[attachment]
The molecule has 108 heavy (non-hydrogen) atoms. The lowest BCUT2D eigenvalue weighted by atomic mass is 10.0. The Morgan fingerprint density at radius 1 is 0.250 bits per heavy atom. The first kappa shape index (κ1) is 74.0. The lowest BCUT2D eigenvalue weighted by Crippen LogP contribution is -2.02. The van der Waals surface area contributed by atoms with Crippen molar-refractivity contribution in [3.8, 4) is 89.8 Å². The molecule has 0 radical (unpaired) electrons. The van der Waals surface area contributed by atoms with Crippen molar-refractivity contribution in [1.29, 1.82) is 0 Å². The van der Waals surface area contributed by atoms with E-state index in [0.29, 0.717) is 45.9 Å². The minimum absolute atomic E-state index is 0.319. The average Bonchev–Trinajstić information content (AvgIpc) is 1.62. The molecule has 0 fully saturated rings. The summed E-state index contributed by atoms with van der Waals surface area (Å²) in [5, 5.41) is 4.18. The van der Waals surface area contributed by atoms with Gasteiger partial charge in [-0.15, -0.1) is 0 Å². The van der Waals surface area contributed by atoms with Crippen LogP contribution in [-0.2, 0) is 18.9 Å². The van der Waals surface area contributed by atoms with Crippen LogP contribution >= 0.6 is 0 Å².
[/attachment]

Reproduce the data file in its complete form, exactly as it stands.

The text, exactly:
The molecule has 108 heavy (non-hydrogen) atoms. The lowest BCUT2D eigenvalue weighted by atomic mass is 10.0. The Morgan fingerprint density at radius 1 is 0.250 bits per heavy atom. The first kappa shape index (κ1) is 74.0. The lowest BCUT2D eigenvalue weighted by Crippen LogP contribution is -2.02. The van der Waals surface area contributed by atoms with Crippen molar-refractivity contribution in [3.8, 4) is 89.8 Å². The molecule has 0 radical (unpaired) electrons. The van der Waals surface area contributed by atoms with Crippen molar-refractivity contribution in [1.29, 1.82) is 0 Å². The van der Waals surface area contributed by atoms with E-state index in [0.29, 0.717) is 45.9 Å². The minimum absolute atomic E-state index is 0.319. The average Bonchev–Trinajstić information content (AvgIpc) is 1.62. The molecule has 0 fully saturated rings. The summed E-state index contributed by atoms with van der Waals surface area (Å²) in [5, 5.41) is 4.18. The van der Waals surface area contributed by atoms with Gasteiger partial charge in [-0.15, -0.1) is 0 Å². The van der Waals surface area contributed by atoms with Crippen LogP contribution in [-0.2, 0) is 18.9 Å². The van der Waals surface area contributed by atoms with Crippen LogP contribution >= 0.6 is 0 Å².